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homeland security
status : TBR.
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in the land of women
status : in theatres.
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against the ropes
status : released on DVD
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An Interview with Meg Ryan and Jackie Kallen

To say that Jackie Kallen has broken boundaries for women in sports would be a pretty big understatement. In a sport dominated by testosterone, Kallen broke through with a tough attitude and complete determination. Kallen was around the sport from a young age, with a family full of boxers. These days, she is still fighting her fight, trying to get kids off the streets and into boxing programs, as well as doing her part to make women's boxing an Olympic sport. She also still makes room to manage boxers, eager to tell press about some of the exciting new boxing prospects she is working with.

In Against the Ropes, Meg Ryan portrays Kallen during her rise to the forefront of the boxing world. Though Ryan was somewhat of a boxing novice before taking the role, Kallen was more than eager to give her a detailed "intro to boxing" course. Ryan found herself transfixed, a converted fan of the sport, discovering a poetry in the gritty sweet science. The role is a departure for Ryan who, after last year's erotic thriller In the Cut seems to be doing her part to broaden her own acting horizons beyond the cutesy romantic comedy roles she is most associated with.

In bringing Kallen's tale to the screen, many dramatic licenses were taken in order to fit the story into an hour-and-a-half-long film. Oman Epps plays a sort of amalgam of the various boxers Kallen worked with. Charles S. Dutton, a boxing enthusiast himself, directed and acts in the film as Felix Reynolds, the trainer to Omar Epps' boxing character, Luther.

At the Four Seasons in Los Angeles, press were able to get both sides of the story as Ryan and Kallen spoke together about how the film came together and what they learned from one another.

Ryan first needed to get the essence of Jackie down, from the way she says her name to the deeper voice. More importantly, Kallen needed to show Ryan what it is she loves so much about the sport. "She passed Boxing 101 with flying colors," Kallen says.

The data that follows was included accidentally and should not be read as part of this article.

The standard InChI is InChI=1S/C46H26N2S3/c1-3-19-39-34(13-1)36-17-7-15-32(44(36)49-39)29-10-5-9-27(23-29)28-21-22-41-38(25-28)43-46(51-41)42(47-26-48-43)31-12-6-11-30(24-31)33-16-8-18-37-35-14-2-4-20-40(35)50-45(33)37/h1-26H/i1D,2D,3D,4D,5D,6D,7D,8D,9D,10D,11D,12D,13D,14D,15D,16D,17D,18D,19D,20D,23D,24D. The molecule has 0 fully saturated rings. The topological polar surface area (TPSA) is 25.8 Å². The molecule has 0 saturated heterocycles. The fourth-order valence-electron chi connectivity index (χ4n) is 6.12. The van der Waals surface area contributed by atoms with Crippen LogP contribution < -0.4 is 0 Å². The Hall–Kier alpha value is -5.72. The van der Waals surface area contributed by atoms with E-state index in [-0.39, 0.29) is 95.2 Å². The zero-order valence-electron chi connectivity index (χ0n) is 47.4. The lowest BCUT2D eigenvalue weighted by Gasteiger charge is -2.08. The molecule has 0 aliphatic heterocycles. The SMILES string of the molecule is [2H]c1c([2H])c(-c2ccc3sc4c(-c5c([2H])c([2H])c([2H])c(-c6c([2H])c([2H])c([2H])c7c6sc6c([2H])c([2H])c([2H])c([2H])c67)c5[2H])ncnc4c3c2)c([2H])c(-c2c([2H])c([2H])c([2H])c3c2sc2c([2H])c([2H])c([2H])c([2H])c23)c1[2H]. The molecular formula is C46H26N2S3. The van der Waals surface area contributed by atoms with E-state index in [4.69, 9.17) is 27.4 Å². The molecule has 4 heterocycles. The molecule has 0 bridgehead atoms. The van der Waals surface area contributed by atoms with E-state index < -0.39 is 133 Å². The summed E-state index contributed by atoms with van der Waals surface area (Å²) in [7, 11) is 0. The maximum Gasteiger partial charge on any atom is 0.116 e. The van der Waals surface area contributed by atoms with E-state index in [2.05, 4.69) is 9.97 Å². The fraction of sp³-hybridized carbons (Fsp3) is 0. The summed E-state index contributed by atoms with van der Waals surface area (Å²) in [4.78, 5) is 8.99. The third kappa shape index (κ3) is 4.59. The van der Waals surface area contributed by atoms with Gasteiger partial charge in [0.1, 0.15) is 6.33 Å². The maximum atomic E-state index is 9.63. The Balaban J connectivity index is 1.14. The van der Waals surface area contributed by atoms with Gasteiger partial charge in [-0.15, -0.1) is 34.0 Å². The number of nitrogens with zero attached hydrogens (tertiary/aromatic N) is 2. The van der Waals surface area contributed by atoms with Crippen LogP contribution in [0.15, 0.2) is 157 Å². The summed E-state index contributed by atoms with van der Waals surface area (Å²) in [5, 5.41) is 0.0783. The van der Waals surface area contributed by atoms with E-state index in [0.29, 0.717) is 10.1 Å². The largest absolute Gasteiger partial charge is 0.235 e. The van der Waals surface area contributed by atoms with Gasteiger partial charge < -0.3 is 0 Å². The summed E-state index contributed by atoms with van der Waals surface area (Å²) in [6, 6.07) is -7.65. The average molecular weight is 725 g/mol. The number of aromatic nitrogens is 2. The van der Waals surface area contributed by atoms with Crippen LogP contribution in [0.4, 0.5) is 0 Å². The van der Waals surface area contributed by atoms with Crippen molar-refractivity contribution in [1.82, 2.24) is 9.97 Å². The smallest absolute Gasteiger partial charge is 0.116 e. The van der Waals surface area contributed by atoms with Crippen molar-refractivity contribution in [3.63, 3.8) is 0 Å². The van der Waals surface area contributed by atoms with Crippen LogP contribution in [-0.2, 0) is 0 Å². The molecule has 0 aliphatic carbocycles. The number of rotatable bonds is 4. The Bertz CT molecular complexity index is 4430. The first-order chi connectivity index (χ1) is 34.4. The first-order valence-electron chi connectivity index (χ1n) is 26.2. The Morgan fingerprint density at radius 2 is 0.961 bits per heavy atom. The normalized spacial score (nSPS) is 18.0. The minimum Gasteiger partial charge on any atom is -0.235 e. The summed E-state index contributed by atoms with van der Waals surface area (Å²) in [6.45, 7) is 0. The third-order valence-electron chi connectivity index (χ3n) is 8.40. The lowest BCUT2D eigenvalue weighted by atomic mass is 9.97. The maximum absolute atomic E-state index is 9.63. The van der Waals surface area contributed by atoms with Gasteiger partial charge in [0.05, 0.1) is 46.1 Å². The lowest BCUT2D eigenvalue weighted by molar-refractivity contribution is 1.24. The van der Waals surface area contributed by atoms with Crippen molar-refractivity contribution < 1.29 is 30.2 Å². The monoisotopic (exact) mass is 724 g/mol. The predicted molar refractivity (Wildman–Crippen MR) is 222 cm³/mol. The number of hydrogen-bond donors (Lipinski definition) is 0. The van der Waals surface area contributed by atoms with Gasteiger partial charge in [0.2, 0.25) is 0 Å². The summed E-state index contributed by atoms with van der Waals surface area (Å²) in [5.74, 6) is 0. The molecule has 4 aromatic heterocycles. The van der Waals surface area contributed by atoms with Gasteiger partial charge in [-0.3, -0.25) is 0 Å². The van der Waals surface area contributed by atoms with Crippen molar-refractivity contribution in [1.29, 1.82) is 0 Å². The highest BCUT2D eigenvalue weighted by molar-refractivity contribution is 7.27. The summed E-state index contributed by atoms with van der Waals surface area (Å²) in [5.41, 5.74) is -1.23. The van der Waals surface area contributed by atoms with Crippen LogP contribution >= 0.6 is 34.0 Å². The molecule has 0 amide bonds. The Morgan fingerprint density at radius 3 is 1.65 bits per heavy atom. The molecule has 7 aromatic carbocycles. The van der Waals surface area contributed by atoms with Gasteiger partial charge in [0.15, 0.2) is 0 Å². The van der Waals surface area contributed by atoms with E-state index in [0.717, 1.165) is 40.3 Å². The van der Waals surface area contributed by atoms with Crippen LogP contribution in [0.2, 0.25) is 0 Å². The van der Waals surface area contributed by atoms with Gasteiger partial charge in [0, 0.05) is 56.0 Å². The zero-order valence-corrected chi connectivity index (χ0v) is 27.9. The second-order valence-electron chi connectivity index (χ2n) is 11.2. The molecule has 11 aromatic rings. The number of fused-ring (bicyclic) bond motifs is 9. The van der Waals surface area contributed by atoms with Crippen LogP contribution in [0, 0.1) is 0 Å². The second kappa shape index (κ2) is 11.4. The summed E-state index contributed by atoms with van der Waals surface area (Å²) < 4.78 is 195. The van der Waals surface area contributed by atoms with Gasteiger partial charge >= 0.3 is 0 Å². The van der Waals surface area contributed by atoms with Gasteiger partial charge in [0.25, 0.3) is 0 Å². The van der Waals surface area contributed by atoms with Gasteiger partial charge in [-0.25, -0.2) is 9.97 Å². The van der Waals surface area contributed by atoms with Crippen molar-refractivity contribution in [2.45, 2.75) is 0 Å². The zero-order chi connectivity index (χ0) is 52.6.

"We spent a good amount of time together," Ryan says of her preparation for the film with Kallen. "Jackie took me to fights and we had lunch and dinner and she came to my house and we watched tapes of boxing matches... I've become [a boxing fan]. Listen, I'm surprised that I like it. I really didn't think that I was going to become a fan. ... I had a great tutor and Roc (Dutton) too has an outrageous passion for it. It turns out, as soon as you know the stories, as soon as you sort of understand the technique, you start to get sort of emotionally involved with the people who are up there. Beyond that, there's just something about how pure it is, there's something about how honest it is and there's something about how it's surrounded by [and] the immediate periphery of what's going on in the ring is the absolute antithesis of that. ... At first it was very hard to watch. Once I had it framed in a poetic way, once I read Norman Mailer and Joyce Carol Oates and Thomas Howser, I went, 'Okay, I understand.' There's something honest about saying this kind of aggression and violence is part of human nature and here it is very simply and purely expressed in this sport. There's no pads, there's no goal, there's no ball. It's just, 'Here we are in pure competition.'"

Meg Ryan's amateur photography also gave her a window into the poetic world of boxing. "I think that's what helped [Meg] enjoy it and appreciate it also is that Meg's a great photographer, that's one of her hobbies," Kallen says. "And she would go to the fights and shoot them and she got, through her eyes, some amazing images. And I think that she saw a kind of beauty in the sport, in the physicality of it, in the faces, you know, the expressions and the anger in the eyes. She was able to capture a lot through her camera."

Meg Ryan smiles, "They are some of the best pictures I've ever taken..."